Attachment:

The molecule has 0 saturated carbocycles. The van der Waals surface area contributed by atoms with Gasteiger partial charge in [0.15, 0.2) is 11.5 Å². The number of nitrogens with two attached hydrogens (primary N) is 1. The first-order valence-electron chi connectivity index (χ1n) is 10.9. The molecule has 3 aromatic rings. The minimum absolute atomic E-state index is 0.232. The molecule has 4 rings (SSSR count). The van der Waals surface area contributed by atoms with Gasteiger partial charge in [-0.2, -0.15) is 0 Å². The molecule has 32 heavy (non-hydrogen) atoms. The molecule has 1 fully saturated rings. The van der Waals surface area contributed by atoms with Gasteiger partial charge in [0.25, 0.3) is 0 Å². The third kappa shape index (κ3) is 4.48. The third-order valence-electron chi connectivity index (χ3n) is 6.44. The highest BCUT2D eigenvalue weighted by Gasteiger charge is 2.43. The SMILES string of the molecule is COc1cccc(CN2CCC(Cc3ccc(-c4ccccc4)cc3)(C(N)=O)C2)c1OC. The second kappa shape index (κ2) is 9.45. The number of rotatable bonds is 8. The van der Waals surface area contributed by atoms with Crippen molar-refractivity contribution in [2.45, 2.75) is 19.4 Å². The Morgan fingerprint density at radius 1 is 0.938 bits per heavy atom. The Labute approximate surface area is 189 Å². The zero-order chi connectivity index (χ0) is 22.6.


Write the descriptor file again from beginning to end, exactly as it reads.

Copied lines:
The molecule has 0 saturated carbocycles. The van der Waals surface area contributed by atoms with Gasteiger partial charge in [0.15, 0.2) is 11.5 Å². The number of nitrogens with two attached hydrogens (primary N) is 1. The first-order valence-electron chi connectivity index (χ1n) is 10.9. The molecule has 3 aromatic rings. The minimum absolute atomic E-state index is 0.232. The molecule has 4 rings (SSSR count). The van der Waals surface area contributed by atoms with Gasteiger partial charge in [-0.2, -0.15) is 0 Å². The molecule has 32 heavy (non-hydrogen) atoms. The molecule has 1 fully saturated rings. The van der Waals surface area contributed by atoms with Gasteiger partial charge in [0.25, 0.3) is 0 Å². The third kappa shape index (κ3) is 4.48. The third-order valence-electron chi connectivity index (χ3n) is 6.44. The highest BCUT2D eigenvalue weighted by Gasteiger charge is 2.43. The SMILES string of the molecule is COc1cccc(CN2CCC(Cc3ccc(-c4ccccc4)cc3)(C(N)=O)C2)c1OC. The second kappa shape index (κ2) is 9.45. The number of rotatable bonds is 8. The van der Waals surface area contributed by atoms with Crippen molar-refractivity contribution in [2.45, 2.75) is 19.4 Å². The Morgan fingerprint density at radius 1 is 0.938 bits per heavy atom. The Labute approximate surface area is 189 Å². The zero-order chi connectivity index (χ0) is 22.6.